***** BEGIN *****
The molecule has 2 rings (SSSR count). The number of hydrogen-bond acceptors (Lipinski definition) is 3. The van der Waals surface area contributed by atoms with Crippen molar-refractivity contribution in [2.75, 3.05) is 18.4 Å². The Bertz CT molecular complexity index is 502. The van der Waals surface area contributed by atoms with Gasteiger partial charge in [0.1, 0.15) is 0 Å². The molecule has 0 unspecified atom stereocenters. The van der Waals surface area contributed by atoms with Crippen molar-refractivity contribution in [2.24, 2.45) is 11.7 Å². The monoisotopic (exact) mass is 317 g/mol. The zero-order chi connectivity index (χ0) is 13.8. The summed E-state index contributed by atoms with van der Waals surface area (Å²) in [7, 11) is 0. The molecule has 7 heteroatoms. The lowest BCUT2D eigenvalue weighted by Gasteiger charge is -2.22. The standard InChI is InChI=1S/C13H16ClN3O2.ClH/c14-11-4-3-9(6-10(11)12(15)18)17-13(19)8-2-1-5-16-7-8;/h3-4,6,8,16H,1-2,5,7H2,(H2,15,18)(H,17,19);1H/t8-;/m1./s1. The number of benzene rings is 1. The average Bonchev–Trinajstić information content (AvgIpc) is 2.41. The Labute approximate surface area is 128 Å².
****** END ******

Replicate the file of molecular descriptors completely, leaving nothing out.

The molecule has 2 rings (SSSR count). The number of hydrogen-bond acceptors (Lipinski definition) is 3. The van der Waals surface area contributed by atoms with Crippen molar-refractivity contribution in [2.75, 3.05) is 18.4 Å². The Bertz CT molecular complexity index is 502. The van der Waals surface area contributed by atoms with Gasteiger partial charge in [0.1, 0.15) is 0 Å². The molecule has 0 unspecified atom stereocenters. The van der Waals surface area contributed by atoms with Crippen molar-refractivity contribution in [2.24, 2.45) is 11.7 Å². The monoisotopic (exact) mass is 317 g/mol. The zero-order chi connectivity index (χ0) is 13.8. The summed E-state index contributed by atoms with van der Waals surface area (Å²) in [7, 11) is 0. The molecule has 7 heteroatoms. The lowest BCUT2D eigenvalue weighted by Gasteiger charge is -2.22. The standard InChI is InChI=1S/C13H16ClN3O2.ClH/c14-11-4-3-9(6-10(11)12(15)18)17-13(19)8-2-1-5-16-7-8;/h3-4,6,8,16H,1-2,5,7H2,(H2,15,18)(H,17,19);1H/t8-;/m1./s1. The number of benzene rings is 1. The average Bonchev–Trinajstić information content (AvgIpc) is 2.41. The Labute approximate surface area is 128 Å².